When Cardinal Basil Hume was visiting a refugee camp in Ethiopia during a terrible famine, a reporter asked him why God allowed this catastrophe to happen. He replied: —I have no idea.— There are many cases of human suffering where the usual answers—just punishment, divine discipline, or benefit for others—do not work. The case of Job is one.

Job is introduced as —blameless and upright, one who feared God and turned away from evil— (1:1). When first deprived of his possessions and health, Job remained patient and trusting in God (1:21; 2:10). However, in chapter 3 Job lets out a howl and bewails his fate: —Why did I not die at birth?— (3:11).

So begins a long conversation (Job 4—37) between Job and his —friends— about the law of retribution and theodicy (God—s justice). Three propositions are debated endlessly: God is all powerful; God is just; and the righteous are rewarded and the wicked are punished. Job—s friends reason that since he is suffering, he must have sinned, because God is both omniponent and just. Job, however, complains that God is not just. They all confront the mystery of innocent suffering (as Jesus does in Gethsemane) and do not know how to resolve it.

God—s speeches from the whirlwind (Job 38—41) provide a change of perspective rather than an answer. God invites Job (and us) to view creation from God—s perspective and to recognize how limited our human perspective is. There are areas that we cannot see or know, much less control. God—s —answer— is that sometimes (as in Job—s case) suffering is a mystery beyond human comprehension and what is needed is humility and acceptance in the face of mystery (see 42:1-5).

The mystery of suffering is the background for apocalypses like Daniel and Revelation and for much New Testament theology. Apocalyptic is crisis literature, generally emanating from suffering people. It defers the resolution of the mystery of innocent suffering to the Last Judgment. Then all creation will acknowledge the omnipotence and justice of God, and the righteous will be vindicated and the wicked punished. Christians believe that with Jesus— resurrection the endtime has already begun and God—s kingdom is among us. And yet evil and death are at work in our world. Until the Last Judgment we experience the mystery of innocent suffering in our lives and try to confront it with hope and patient endurance.

A Community of Sufferers

Suffering is a universal human experience. Yet when we suffer, we often feel isolated and alienated. The Old Testament lament psalms can help suffering persons to break out of their loneliness.

Psalm 3 is a good example of a lament. It begins with an address to God: —O Lord.— Next there is a complaint: —Many are rising against me...— (vv. 1-2). Then in vv. 3-6 there is a confession of faith in God (—you, O Lord, are a shield around me...—) and a profession of trust (—I lie down and sleep... I am not afraid—). Next there is a petition: —Rise up, O Lord! Deliver me, O my God— (v. 7). Finally there is a kind of thanksgiving: —Deliverance belongs to the Lord; may your blessing be on your people— (v. 8).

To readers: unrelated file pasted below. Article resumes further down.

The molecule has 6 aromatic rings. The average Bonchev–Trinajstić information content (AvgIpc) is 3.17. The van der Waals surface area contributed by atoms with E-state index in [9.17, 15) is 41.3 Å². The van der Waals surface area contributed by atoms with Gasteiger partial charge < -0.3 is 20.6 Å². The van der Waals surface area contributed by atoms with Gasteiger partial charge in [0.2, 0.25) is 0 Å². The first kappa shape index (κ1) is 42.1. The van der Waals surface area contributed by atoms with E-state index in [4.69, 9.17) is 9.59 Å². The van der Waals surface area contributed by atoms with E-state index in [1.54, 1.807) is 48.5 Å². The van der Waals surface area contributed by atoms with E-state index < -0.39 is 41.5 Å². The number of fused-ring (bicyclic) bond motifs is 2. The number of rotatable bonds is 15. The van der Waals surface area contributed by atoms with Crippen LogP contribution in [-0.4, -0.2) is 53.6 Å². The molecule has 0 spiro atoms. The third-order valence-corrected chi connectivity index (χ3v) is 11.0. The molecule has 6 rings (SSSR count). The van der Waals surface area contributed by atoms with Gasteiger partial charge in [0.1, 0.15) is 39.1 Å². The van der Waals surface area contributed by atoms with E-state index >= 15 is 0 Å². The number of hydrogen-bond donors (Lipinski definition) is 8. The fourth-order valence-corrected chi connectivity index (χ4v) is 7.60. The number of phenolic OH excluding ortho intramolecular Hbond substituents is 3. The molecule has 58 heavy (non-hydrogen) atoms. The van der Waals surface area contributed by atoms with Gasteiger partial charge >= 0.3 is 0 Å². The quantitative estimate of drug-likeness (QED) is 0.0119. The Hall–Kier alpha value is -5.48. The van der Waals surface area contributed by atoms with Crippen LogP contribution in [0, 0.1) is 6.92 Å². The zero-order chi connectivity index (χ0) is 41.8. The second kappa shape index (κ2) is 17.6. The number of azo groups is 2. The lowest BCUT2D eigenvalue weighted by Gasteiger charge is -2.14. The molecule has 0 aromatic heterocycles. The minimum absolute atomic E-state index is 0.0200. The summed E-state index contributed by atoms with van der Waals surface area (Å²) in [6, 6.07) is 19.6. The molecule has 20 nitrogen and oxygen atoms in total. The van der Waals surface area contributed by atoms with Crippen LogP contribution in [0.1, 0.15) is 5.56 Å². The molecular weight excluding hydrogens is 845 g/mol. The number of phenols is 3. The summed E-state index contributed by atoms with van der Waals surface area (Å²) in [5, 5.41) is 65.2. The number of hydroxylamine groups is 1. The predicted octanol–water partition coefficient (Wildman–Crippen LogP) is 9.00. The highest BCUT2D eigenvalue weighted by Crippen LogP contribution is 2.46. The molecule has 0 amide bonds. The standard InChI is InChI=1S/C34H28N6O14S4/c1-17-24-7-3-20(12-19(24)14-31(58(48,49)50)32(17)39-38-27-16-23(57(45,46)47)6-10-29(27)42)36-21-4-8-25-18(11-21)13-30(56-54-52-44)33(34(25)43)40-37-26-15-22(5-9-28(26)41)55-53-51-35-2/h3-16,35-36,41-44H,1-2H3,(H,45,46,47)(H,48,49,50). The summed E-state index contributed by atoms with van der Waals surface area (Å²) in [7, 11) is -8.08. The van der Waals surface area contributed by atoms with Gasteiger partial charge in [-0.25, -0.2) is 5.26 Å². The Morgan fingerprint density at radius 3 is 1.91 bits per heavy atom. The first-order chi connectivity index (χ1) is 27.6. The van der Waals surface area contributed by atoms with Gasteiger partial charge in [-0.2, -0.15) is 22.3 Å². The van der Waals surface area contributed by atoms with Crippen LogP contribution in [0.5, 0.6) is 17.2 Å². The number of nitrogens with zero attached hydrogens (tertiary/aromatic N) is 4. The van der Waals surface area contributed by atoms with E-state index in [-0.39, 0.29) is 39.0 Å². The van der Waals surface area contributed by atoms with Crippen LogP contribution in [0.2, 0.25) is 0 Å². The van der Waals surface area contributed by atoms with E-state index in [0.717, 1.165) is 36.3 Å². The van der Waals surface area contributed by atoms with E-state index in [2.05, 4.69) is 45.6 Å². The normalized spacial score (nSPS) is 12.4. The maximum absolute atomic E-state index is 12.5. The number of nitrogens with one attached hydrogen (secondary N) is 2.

According to Mark 15:34 and Matthew 27:46, Jesus— last words were from a lament psalm (22): —My God, my God, why have you forsaken me?— To get the full meaning of Jesus— words it is necessary to read the whole psalm, which ends on a note of vindication and celebration.

The biblical laments can help sufferers to recognize that they are not alone but stand in a long tradition of suffering people. These psalms allow sufferers to address God directly, to shake off their personal and religious inhibitions, and to express their feelings of pain, fear and confusion. Also, they can help sufferers to articulate the questions that their suffering raises: Why am I suffering? Does it have any meaning? Where is God?

The lament psalms are part of our biblical heritage. Once used in liturgical celebrations at the Jerusalem Temple, they are now embedded in a tradition that links millions of people all over the world. They remind us that those who suffer are honored members of our community of faith. The laments may be the Bible—s most important contribution to the issue of suffering and meaning.

Daniel J. Harrington, S.J., is professor of New Testament at Weston Jesuit School of Theology in Cambridge, Massachusetts. He has served as general editor of New Testament Abstracts since 1972.

Next: Paul's Letter to the Romans (by Raymond Collins)


Praying With Scripture

Read Psalm 22. Notice the alteration between complaint and confession in the first part (1-21a) and the atmosphere of vindication and celebration in the second part (21b-31). Pray that God may grant you the self-understanding and courage to give voice to your suffering as well as the trust to remain faithful and hopeful in the midst of it.